We report the case of a 37 years old man, previously healthy, with no medical history, no treatment, and no travels abroad. As a child, he presented repeated morbilliform skin eruptions with one episode diagnosed as measles. In preparation for work-related travel to Mali, he was vaccinated with yellow fever 17D-204 vaccine (Sanofi Pasteur STAMARIL n°P3M361V) and hepatitis A vaccine (MSD Vaccins VAQTA n°R020782) in the left arm, and with meningitis A, C, Y, W135 vaccine (Pfizer NIMENRIX n°W78068) in the right arm, all in 1 day. He received the yellow fever vaccine for the first time. After 4 days, he developed a fever between 38° and 40 °C with chills. Three days later a non-productive cough appeared, together with dyspnea, malaise, sore throat, and non-bloody diarrhea, followed by a morbilliform skin rash of the chest. He consulted at the emergency department of Nancy University Hospital on the eighth day after the vaccine, in November 2018.

Blood pressure was 106/73 mmHg, oxygen saturation rate was 99%, pulse rate was 103 beats/minute and respiratory rate was 25/min. The temperature was 39.3 °C.

On examination, he had a thoraco-abdominal skin rash (Fig. 1) without purpura, red conjunctiva, pharyngitis, right hypochondria pain, and a strawberry tongue (Fig. 1). Laboratory results showed thrombocytopenia of 46 G/L (normal range is 150–450 G/L), lymphopenia of 0.41 G/L (normal range is 1–4 G/L), with a total blood cell count of 4.62 G/L (normal range is 4–10 G/L). Hemoglobin was 15.5 g/dl (normal range is 13–17 g/dL). Liver enzymes were elevated with aspartate aminotransferase 428 UI/L (normal range is 13–40 U/L) and alanine aminotransferase 309 UI/L (normal range is 7–40 U/L). Total bilirubin concentration was raised to 42 micromol/L (normal range is 5–21 micromol/L). Renal function was normal: creatinine 99 micromol/L (normal range is 64–104 micromol/L) with hyponatremia of 131 mmol/L (normal range is 136–146 mmol/L). Serum CRP level was raised to 179.9 mg/L (normal range is< 5 mg/L) and serum lactate level was raised to 2.1 mmol/L (normal range is< 1.6 mmol/L). The chest radiography was normal. The patient was admitted to the ICU.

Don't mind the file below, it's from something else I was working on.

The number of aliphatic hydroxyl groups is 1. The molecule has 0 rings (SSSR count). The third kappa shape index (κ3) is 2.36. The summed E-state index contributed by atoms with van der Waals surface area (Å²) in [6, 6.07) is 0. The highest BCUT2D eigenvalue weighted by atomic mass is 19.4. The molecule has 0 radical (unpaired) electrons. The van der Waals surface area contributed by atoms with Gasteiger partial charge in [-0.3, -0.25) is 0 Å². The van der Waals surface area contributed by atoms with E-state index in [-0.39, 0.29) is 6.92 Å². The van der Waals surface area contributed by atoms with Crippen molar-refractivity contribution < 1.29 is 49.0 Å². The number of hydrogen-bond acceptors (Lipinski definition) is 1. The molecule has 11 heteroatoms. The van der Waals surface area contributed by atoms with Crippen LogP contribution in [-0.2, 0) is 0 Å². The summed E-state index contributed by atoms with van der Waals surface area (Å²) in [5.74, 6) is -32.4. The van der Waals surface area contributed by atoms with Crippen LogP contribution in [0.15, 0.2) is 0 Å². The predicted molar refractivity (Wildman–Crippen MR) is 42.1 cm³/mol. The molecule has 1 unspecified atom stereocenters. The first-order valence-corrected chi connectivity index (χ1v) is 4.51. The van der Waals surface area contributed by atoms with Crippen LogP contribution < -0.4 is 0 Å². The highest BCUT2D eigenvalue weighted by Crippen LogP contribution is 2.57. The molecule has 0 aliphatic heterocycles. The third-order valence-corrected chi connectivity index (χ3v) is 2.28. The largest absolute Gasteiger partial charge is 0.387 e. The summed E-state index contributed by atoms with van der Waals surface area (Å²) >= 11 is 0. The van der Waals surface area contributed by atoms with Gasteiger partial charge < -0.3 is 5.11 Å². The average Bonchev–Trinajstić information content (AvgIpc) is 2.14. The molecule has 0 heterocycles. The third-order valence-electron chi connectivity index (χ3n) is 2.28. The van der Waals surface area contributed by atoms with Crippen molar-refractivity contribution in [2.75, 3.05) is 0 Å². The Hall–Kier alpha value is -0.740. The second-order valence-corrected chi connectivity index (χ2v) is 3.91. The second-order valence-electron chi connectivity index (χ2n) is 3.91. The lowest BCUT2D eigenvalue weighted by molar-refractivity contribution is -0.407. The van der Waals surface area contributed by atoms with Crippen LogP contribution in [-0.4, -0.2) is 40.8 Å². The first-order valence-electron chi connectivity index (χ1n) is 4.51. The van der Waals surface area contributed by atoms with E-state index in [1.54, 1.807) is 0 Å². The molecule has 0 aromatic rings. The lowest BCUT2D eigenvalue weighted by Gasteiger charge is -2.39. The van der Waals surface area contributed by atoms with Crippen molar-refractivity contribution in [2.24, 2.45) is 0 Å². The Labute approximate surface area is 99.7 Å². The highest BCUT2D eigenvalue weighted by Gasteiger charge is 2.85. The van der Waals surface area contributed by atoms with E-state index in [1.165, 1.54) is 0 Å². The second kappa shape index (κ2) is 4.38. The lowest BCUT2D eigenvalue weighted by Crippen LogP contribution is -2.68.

Fig. 1

Cutaneo-mucous manifestations. a Thoraco-abdominal skin rash. b Strawberry tongue. c Lower limbs skin rash

In ICU, examination showed hepatomegaly, and inguinal and axillary adenopathies. The skin rash had extended to the lower limbs (Fig. 1). The patient developed an occipital headache. Laboratory results worsened with aspartate aminotransferase concentration raised to 621 UI/L, alanine aminotransferase 506 UI/L, total bilirubin 54 micromol/L, and lymphopenia lowered to 0.11 G/L. White blood cell count remained in the normal range (4–10 G/L), hemoglobin was 15 g/dL, prothrombin time was 91% (normal range is 70–100%) and renal function remained normal (creatinine< 104 micromol/L). The patient was empirically treated with Ceftriaxone and Spiramycin. His condition progressively improved, the skin rash disappeared, platelets count increased, whereas liver enzymes decreased. He was released after 6 days of observation, on the 15th day after vaccination. Fever persisted for another four days (38.5 °C).